I recently exchanged emails with Pasi Sahlberg, who has written widely about the Finnish educational system. Finnish kids’ standardized test scores are among the highest in the world, even though the kids don’t start school until age seven, and spend less time in class. Sahlberg explains:
As recently as 25 years ago, Finnish students were below the international average in mathematics and science. There also were large learning differences between schools, with urban or affluent students typically outperforming their rural or low-income peers. Today, as the most recent PISA study proves, Finland is one of the few nations that have accomplished both a high quality of learning and equity in learning at the same time. The best school systems are the most equitable — students do well regardless of their socio-economic background. Finally, Finland should interest US educators because Finns have employed very distinct ideas and policies in reforming education, many the exact opposite of what’s being tried in the United States.(Read the whole article.)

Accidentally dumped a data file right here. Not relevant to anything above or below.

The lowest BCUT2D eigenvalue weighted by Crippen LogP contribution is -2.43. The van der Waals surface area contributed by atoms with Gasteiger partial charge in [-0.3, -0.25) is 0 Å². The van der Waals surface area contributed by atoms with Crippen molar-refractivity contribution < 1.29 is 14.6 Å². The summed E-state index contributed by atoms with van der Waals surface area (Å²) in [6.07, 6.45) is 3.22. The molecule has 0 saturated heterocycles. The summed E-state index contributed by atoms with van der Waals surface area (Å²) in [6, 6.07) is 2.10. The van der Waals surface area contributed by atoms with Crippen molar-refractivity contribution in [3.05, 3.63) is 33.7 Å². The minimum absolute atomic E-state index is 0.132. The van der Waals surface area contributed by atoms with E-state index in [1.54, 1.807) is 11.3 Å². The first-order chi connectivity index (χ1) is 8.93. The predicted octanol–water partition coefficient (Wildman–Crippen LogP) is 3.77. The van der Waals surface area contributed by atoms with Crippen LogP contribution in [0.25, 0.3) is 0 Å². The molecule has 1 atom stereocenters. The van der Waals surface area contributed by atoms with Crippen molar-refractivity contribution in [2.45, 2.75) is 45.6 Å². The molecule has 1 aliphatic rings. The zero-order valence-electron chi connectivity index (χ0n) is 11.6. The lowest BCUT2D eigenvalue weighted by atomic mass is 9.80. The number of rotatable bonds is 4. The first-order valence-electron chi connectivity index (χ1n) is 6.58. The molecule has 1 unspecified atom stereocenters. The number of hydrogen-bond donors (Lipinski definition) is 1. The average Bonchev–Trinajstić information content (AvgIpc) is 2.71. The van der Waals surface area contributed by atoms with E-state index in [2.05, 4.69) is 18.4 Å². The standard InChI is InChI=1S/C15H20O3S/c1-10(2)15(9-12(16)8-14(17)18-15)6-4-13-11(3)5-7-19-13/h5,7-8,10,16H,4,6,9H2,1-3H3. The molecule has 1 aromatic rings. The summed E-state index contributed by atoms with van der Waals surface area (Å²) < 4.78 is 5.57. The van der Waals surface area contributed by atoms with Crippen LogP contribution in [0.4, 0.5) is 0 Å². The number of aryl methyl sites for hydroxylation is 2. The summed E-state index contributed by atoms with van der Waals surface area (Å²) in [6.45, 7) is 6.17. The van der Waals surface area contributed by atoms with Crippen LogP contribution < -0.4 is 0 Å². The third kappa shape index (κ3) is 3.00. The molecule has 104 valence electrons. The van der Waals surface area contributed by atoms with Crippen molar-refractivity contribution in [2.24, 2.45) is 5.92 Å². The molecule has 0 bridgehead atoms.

Finland has a different approach to student testing and how test data can or should not be used. Finnish children never take a standardized test. Nor are there standardized tests used to compare teachers or schools to each other. Teachers, students, and parents are all involved in assessing and also deciding how well schools, teachers, or students do what they are supposed to do. Politicians and administrators are informed about how well the education system works by using sample-based learning tests which place no pressure on schools, and by research targeted to understand better how schools work. Parents and politicians think that teachers who work closely together with parents are the best judges of how well their children are learning in schools.
My fifth-grade daughter here in Iowa City gets forty minutes a day for recess and lunch combined, all in one break in the middle of the day. She has an hour of math instruction every day (as does my six-year-old first-grader!), plus an additional half-hour of math once a week. I asked Sahlberg how that schedule compares with that of a typical ten-year-old in Finland. His response:
In Finland the law stipulates that one lesson in school is 60 minutes of which 15 minutes have to be for recess. This means that a 10-year-old who typically has about 5 lessons a day has 60 minutes for recess plus some additional for lunch. You are not much wrong if you say that these pupils have about 75 mins daily for recess and lunch. Mathematics is normally taught about three lessons a week at that age.So our ten-year-olds get two-and-a-half times as much math instruction as Finnish ten-year-olds get, and about half as much recess and lunch.
But if we could just add more instructional minutes, maybe we could catch up, right?